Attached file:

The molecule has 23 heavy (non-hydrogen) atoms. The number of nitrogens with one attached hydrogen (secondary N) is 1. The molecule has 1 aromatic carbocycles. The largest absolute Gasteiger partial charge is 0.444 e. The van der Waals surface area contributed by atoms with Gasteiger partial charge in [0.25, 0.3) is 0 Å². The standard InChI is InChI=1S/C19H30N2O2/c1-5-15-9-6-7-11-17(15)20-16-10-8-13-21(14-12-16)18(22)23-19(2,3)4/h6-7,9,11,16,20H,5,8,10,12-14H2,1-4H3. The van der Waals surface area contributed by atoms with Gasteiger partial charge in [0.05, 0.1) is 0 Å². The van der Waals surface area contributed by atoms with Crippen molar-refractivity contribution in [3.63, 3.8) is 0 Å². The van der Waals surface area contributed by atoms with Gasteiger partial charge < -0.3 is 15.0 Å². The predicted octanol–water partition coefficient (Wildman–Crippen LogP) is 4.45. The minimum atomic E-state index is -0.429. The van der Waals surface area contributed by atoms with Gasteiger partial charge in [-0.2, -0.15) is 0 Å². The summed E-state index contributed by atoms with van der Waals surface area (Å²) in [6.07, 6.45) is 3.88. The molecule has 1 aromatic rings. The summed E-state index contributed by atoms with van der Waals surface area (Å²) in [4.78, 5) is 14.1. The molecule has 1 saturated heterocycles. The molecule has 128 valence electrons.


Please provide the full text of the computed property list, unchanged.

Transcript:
The molecule has 23 heavy (non-hydrogen) atoms. The number of nitrogens with one attached hydrogen (secondary N) is 1. The molecule has 1 aromatic carbocycles. The largest absolute Gasteiger partial charge is 0.444 e. The van der Waals surface area contributed by atoms with Gasteiger partial charge in [0.25, 0.3) is 0 Å². The standard InChI is InChI=1S/C19H30N2O2/c1-5-15-9-6-7-11-17(15)20-16-10-8-13-21(14-12-16)18(22)23-19(2,3)4/h6-7,9,11,16,20H,5,8,10,12-14H2,1-4H3. The van der Waals surface area contributed by atoms with Gasteiger partial charge in [0.05, 0.1) is 0 Å². The van der Waals surface area contributed by atoms with Crippen molar-refractivity contribution in [3.63, 3.8) is 0 Å². The van der Waals surface area contributed by atoms with Gasteiger partial charge < -0.3 is 15.0 Å². The predicted octanol–water partition coefficient (Wildman–Crippen LogP) is 4.45. The minimum atomic E-state index is -0.429. The van der Waals surface area contributed by atoms with Gasteiger partial charge in [-0.2, -0.15) is 0 Å². The summed E-state index contributed by atoms with van der Waals surface area (Å²) in [6.07, 6.45) is 3.88. The molecule has 1 aromatic rings. The summed E-state index contributed by atoms with van der Waals surface area (Å²) in [4.78, 5) is 14.1. The molecule has 1 saturated heterocycles. The molecule has 128 valence electrons.